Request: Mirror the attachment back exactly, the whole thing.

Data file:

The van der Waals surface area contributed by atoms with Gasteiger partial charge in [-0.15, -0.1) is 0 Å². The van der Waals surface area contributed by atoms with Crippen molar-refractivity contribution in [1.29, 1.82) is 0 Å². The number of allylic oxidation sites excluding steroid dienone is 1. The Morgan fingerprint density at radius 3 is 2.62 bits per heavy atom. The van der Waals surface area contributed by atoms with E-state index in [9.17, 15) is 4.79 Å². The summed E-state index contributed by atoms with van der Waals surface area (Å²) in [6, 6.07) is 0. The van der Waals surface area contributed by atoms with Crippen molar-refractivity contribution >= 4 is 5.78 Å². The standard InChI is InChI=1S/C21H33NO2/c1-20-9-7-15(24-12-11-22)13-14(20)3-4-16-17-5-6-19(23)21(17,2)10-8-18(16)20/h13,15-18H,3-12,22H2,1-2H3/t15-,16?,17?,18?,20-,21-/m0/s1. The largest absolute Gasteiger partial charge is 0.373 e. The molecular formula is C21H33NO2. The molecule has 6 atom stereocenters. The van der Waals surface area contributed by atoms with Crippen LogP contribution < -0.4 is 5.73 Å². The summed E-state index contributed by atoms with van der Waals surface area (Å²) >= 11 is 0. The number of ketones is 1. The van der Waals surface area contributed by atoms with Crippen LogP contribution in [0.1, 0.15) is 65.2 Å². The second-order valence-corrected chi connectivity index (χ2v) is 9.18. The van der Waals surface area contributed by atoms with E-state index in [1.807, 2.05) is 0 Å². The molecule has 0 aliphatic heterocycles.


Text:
The van der Waals surface area contributed by atoms with Gasteiger partial charge in [-0.15, -0.1) is 0 Å². The van der Waals surface area contributed by atoms with Crippen molar-refractivity contribution in [1.29, 1.82) is 0 Å². The number of allylic oxidation sites excluding steroid dienone is 1. The Morgan fingerprint density at radius 3 is 2.62 bits per heavy atom. The van der Waals surface area contributed by atoms with E-state index in [9.17, 15) is 4.79 Å². The summed E-state index contributed by atoms with van der Waals surface area (Å²) in [6, 6.07) is 0. The van der Waals surface area contributed by atoms with Crippen molar-refractivity contribution >= 4 is 5.78 Å². The standard InChI is InChI=1S/C21H33NO2/c1-20-9-7-15(24-12-11-22)13-14(20)3-4-16-17-5-6-19(23)21(17,2)10-8-18(16)20/h13,15-18H,3-12,22H2,1-2H3/t15-,16?,17?,18?,20-,21-/m0/s1. The largest absolute Gasteiger partial charge is 0.373 e. The molecular formula is C21H33NO2. The molecule has 6 atom stereocenters. The van der Waals surface area contributed by atoms with Crippen LogP contribution < -0.4 is 5.73 Å². The summed E-state index contributed by atoms with van der Waals surface area (Å²) >= 11 is 0. The number of ketones is 1. The van der Waals surface area contributed by atoms with Crippen LogP contribution in [0.1, 0.15) is 65.2 Å². The second-order valence-corrected chi connectivity index (χ2v) is 9.18. The van der Waals surface area contributed by atoms with E-state index in [1.807, 2.05) is 0 Å². The molecule has 0 aliphatic heterocycles.